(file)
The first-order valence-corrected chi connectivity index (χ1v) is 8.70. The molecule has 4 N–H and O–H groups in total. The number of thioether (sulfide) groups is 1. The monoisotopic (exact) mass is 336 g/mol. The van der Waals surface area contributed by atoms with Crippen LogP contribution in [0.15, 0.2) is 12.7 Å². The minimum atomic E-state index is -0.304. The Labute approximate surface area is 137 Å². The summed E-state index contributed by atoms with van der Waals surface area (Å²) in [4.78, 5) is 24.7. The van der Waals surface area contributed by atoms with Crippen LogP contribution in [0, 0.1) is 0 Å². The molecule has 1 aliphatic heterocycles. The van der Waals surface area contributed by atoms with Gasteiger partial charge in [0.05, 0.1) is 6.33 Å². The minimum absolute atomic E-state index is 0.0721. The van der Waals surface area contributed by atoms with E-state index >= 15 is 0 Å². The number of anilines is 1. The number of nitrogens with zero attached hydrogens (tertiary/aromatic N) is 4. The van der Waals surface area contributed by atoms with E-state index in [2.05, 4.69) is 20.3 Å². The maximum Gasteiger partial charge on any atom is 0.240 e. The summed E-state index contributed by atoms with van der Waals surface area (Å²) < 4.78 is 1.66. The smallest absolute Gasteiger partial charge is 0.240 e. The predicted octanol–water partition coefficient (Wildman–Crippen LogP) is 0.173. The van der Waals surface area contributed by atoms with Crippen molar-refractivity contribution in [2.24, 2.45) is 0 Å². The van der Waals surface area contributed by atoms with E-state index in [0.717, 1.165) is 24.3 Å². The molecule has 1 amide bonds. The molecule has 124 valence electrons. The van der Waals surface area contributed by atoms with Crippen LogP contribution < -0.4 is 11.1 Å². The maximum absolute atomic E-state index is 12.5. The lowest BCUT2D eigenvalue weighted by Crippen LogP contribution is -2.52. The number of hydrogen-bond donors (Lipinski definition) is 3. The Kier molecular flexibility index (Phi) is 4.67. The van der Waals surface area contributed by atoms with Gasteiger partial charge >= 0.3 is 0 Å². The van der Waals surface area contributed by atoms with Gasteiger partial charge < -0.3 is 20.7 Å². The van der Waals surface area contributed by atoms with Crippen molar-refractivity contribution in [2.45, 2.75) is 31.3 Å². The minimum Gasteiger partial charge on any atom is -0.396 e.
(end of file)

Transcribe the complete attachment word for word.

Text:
The first-order valence-corrected chi connectivity index (χ1v) is 8.70. The molecule has 4 N–H and O–H groups in total. The number of thioether (sulfide) groups is 1. The monoisotopic (exact) mass is 336 g/mol. The van der Waals surface area contributed by atoms with Crippen LogP contribution in [0.15, 0.2) is 12.7 Å². The minimum atomic E-state index is -0.304. The Labute approximate surface area is 137 Å². The summed E-state index contributed by atoms with van der Waals surface area (Å²) in [4.78, 5) is 24.7. The van der Waals surface area contributed by atoms with Crippen LogP contribution in [0, 0.1) is 0 Å². The molecule has 1 aliphatic heterocycles. The van der Waals surface area contributed by atoms with Gasteiger partial charge in [0.05, 0.1) is 6.33 Å². The minimum absolute atomic E-state index is 0.0721. The van der Waals surface area contributed by atoms with E-state index >= 15 is 0 Å². The number of anilines is 1. The number of nitrogens with zero attached hydrogens (tertiary/aromatic N) is 4. The van der Waals surface area contributed by atoms with E-state index in [2.05, 4.69) is 20.3 Å². The maximum Gasteiger partial charge on any atom is 0.240 e. The summed E-state index contributed by atoms with van der Waals surface area (Å²) < 4.78 is 1.66. The smallest absolute Gasteiger partial charge is 0.240 e. The predicted octanol–water partition coefficient (Wildman–Crippen LogP) is 0.173. The van der Waals surface area contributed by atoms with Crippen molar-refractivity contribution in [2.24, 2.45) is 0 Å². The van der Waals surface area contributed by atoms with E-state index in [0.717, 1.165) is 24.3 Å². The molecule has 1 amide bonds. The molecule has 124 valence electrons. The van der Waals surface area contributed by atoms with Crippen LogP contribution < -0.4 is 11.1 Å². The maximum absolute atomic E-state index is 12.5. The lowest BCUT2D eigenvalue weighted by Crippen LogP contribution is -2.52. The number of hydrogen-bond donors (Lipinski definition) is 3. The Kier molecular flexibility index (Phi) is 4.67. The van der Waals surface area contributed by atoms with Gasteiger partial charge >= 0.3 is 0 Å². The van der Waals surface area contributed by atoms with Gasteiger partial charge < -0.3 is 20.7 Å². The van der Waals surface area contributed by atoms with Crippen molar-refractivity contribution in [2.45, 2.75) is 31.3 Å². The minimum Gasteiger partial charge on any atom is -0.396 e.